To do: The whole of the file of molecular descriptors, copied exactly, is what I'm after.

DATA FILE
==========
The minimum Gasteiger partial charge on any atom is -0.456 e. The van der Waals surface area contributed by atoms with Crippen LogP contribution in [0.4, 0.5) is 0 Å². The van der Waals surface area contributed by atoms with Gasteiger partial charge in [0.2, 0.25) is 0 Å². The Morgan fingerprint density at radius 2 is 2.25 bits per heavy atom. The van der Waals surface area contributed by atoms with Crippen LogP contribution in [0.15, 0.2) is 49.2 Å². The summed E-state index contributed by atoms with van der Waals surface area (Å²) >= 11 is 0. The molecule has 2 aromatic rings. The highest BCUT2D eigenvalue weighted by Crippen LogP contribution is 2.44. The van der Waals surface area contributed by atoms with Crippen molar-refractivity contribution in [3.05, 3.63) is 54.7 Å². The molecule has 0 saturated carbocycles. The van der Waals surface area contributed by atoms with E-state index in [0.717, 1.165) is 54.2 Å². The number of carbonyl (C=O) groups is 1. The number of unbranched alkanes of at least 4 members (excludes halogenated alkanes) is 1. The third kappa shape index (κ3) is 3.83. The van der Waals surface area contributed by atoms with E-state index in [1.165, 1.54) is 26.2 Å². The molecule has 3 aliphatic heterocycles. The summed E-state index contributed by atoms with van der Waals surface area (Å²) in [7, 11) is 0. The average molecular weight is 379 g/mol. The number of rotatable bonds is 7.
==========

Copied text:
The minimum Gasteiger partial charge on any atom is -0.456 e. The van der Waals surface area contributed by atoms with Crippen LogP contribution in [0.4, 0.5) is 0 Å². The van der Waals surface area contributed by atoms with Gasteiger partial charge in [0.2, 0.25) is 0 Å². The Morgan fingerprint density at radius 2 is 2.25 bits per heavy atom. The van der Waals surface area contributed by atoms with Crippen LogP contribution in [0.15, 0.2) is 49.2 Å². The summed E-state index contributed by atoms with van der Waals surface area (Å²) >= 11 is 0. The molecule has 2 aromatic rings. The highest BCUT2D eigenvalue weighted by Crippen LogP contribution is 2.44. The van der Waals surface area contributed by atoms with Crippen molar-refractivity contribution in [3.05, 3.63) is 54.7 Å². The molecule has 0 saturated carbocycles. The van der Waals surface area contributed by atoms with E-state index in [0.717, 1.165) is 54.2 Å². The number of carbonyl (C=O) groups is 1. The number of unbranched alkanes of at least 4 members (excludes halogenated alkanes) is 1. The third kappa shape index (κ3) is 3.83. The van der Waals surface area contributed by atoms with E-state index in [1.165, 1.54) is 26.2 Å². The molecule has 3 aliphatic heterocycles. The summed E-state index contributed by atoms with van der Waals surface area (Å²) in [7, 11) is 0. The average molecular weight is 379 g/mol. The number of rotatable bonds is 7.